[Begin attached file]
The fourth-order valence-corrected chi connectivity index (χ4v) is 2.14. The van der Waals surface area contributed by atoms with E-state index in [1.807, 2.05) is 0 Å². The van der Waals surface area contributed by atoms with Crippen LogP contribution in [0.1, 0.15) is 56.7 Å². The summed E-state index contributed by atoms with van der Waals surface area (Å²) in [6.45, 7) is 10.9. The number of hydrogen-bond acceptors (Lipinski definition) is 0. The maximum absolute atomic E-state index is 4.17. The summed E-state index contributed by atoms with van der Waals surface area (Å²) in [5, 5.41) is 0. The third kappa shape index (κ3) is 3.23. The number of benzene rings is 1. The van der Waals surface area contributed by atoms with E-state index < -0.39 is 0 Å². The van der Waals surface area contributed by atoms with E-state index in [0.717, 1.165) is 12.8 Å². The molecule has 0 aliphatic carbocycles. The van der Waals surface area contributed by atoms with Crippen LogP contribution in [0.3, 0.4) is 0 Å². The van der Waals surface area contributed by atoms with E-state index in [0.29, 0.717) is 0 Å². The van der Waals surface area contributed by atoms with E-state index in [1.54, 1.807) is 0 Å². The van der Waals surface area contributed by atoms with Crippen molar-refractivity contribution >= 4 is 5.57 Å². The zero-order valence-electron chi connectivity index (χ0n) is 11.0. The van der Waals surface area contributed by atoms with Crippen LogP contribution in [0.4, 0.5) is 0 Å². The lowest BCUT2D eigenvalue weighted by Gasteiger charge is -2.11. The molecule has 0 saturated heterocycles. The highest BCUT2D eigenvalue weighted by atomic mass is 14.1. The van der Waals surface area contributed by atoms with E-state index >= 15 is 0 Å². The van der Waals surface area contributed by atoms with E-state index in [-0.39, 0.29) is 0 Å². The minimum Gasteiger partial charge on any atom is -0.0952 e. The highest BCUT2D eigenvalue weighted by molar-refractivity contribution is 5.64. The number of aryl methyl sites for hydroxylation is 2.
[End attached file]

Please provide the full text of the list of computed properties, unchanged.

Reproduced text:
The fourth-order valence-corrected chi connectivity index (χ4v) is 2.14. The van der Waals surface area contributed by atoms with E-state index in [1.807, 2.05) is 0 Å². The van der Waals surface area contributed by atoms with Crippen LogP contribution in [0.1, 0.15) is 56.7 Å². The summed E-state index contributed by atoms with van der Waals surface area (Å²) in [6.45, 7) is 10.9. The number of hydrogen-bond acceptors (Lipinski definition) is 0. The maximum absolute atomic E-state index is 4.17. The summed E-state index contributed by atoms with van der Waals surface area (Å²) in [5, 5.41) is 0. The third kappa shape index (κ3) is 3.23. The number of benzene rings is 1. The van der Waals surface area contributed by atoms with E-state index < -0.39 is 0 Å². The van der Waals surface area contributed by atoms with E-state index in [0.717, 1.165) is 12.8 Å². The molecule has 0 aliphatic carbocycles. The van der Waals surface area contributed by atoms with Crippen LogP contribution in [0.3, 0.4) is 0 Å². The van der Waals surface area contributed by atoms with E-state index in [0.29, 0.717) is 0 Å². The van der Waals surface area contributed by atoms with E-state index in [1.54, 1.807) is 0 Å². The van der Waals surface area contributed by atoms with Crippen molar-refractivity contribution >= 4 is 5.57 Å². The zero-order valence-electron chi connectivity index (χ0n) is 11.0. The van der Waals surface area contributed by atoms with Crippen LogP contribution in [0.4, 0.5) is 0 Å². The lowest BCUT2D eigenvalue weighted by Gasteiger charge is -2.11. The molecule has 0 saturated heterocycles. The highest BCUT2D eigenvalue weighted by atomic mass is 14.1. The van der Waals surface area contributed by atoms with E-state index >= 15 is 0 Å². The van der Waals surface area contributed by atoms with E-state index in [-0.39, 0.29) is 0 Å². The minimum Gasteiger partial charge on any atom is -0.0952 e. The highest BCUT2D eigenvalue weighted by molar-refractivity contribution is 5.64. The number of aryl methyl sites for hydroxylation is 2.